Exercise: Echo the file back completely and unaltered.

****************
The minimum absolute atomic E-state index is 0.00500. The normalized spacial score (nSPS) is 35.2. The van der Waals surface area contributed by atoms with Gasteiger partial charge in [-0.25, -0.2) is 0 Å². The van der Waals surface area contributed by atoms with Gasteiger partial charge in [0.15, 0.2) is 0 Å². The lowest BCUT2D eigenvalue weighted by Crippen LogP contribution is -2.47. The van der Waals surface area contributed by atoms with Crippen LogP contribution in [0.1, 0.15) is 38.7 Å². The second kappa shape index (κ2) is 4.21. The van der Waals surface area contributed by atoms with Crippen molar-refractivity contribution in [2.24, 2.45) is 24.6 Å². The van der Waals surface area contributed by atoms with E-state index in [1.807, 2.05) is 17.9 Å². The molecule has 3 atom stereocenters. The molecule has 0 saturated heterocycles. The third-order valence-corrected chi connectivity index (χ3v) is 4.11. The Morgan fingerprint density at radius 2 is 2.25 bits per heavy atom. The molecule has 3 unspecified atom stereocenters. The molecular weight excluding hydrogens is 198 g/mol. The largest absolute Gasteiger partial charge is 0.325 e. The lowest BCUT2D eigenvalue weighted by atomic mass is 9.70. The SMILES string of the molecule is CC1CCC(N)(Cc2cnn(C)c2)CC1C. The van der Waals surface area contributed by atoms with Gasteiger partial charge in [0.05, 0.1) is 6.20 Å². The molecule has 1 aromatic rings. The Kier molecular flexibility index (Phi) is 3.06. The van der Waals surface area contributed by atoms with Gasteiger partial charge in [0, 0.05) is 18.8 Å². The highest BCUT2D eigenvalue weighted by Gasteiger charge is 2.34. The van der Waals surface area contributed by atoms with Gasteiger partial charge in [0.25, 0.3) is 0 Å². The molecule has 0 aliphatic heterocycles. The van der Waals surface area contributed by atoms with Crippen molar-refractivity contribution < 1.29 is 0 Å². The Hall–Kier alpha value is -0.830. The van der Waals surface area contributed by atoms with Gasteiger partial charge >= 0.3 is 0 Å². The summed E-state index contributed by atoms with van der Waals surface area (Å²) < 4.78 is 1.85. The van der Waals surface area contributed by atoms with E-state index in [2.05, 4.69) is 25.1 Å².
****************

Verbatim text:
The minimum absolute atomic E-state index is 0.00500. The normalized spacial score (nSPS) is 35.2. The van der Waals surface area contributed by atoms with Gasteiger partial charge in [-0.25, -0.2) is 0 Å². The van der Waals surface area contributed by atoms with Gasteiger partial charge in [0.15, 0.2) is 0 Å². The lowest BCUT2D eigenvalue weighted by Crippen LogP contribution is -2.47. The van der Waals surface area contributed by atoms with Crippen LogP contribution in [0.1, 0.15) is 38.7 Å². The second kappa shape index (κ2) is 4.21. The van der Waals surface area contributed by atoms with Crippen molar-refractivity contribution in [2.24, 2.45) is 24.6 Å². The van der Waals surface area contributed by atoms with E-state index in [1.807, 2.05) is 17.9 Å². The molecule has 3 atom stereocenters. The molecule has 0 saturated heterocycles. The third-order valence-corrected chi connectivity index (χ3v) is 4.11. The Morgan fingerprint density at radius 2 is 2.25 bits per heavy atom. The molecule has 3 unspecified atom stereocenters. The molecular weight excluding hydrogens is 198 g/mol. The largest absolute Gasteiger partial charge is 0.325 e. The lowest BCUT2D eigenvalue weighted by atomic mass is 9.70. The SMILES string of the molecule is CC1CCC(N)(Cc2cnn(C)c2)CC1C. The van der Waals surface area contributed by atoms with Gasteiger partial charge in [0.05, 0.1) is 6.20 Å². The molecule has 1 aromatic rings. The Kier molecular flexibility index (Phi) is 3.06. The van der Waals surface area contributed by atoms with Gasteiger partial charge in [0, 0.05) is 18.8 Å². The highest BCUT2D eigenvalue weighted by Gasteiger charge is 2.34. The van der Waals surface area contributed by atoms with Gasteiger partial charge in [0.25, 0.3) is 0 Å². The molecule has 0 aliphatic heterocycles. The van der Waals surface area contributed by atoms with Crippen molar-refractivity contribution < 1.29 is 0 Å². The Hall–Kier alpha value is -0.830. The van der Waals surface area contributed by atoms with Gasteiger partial charge >= 0.3 is 0 Å². The summed E-state index contributed by atoms with van der Waals surface area (Å²) < 4.78 is 1.85. The van der Waals surface area contributed by atoms with E-state index in [2.05, 4.69) is 25.1 Å².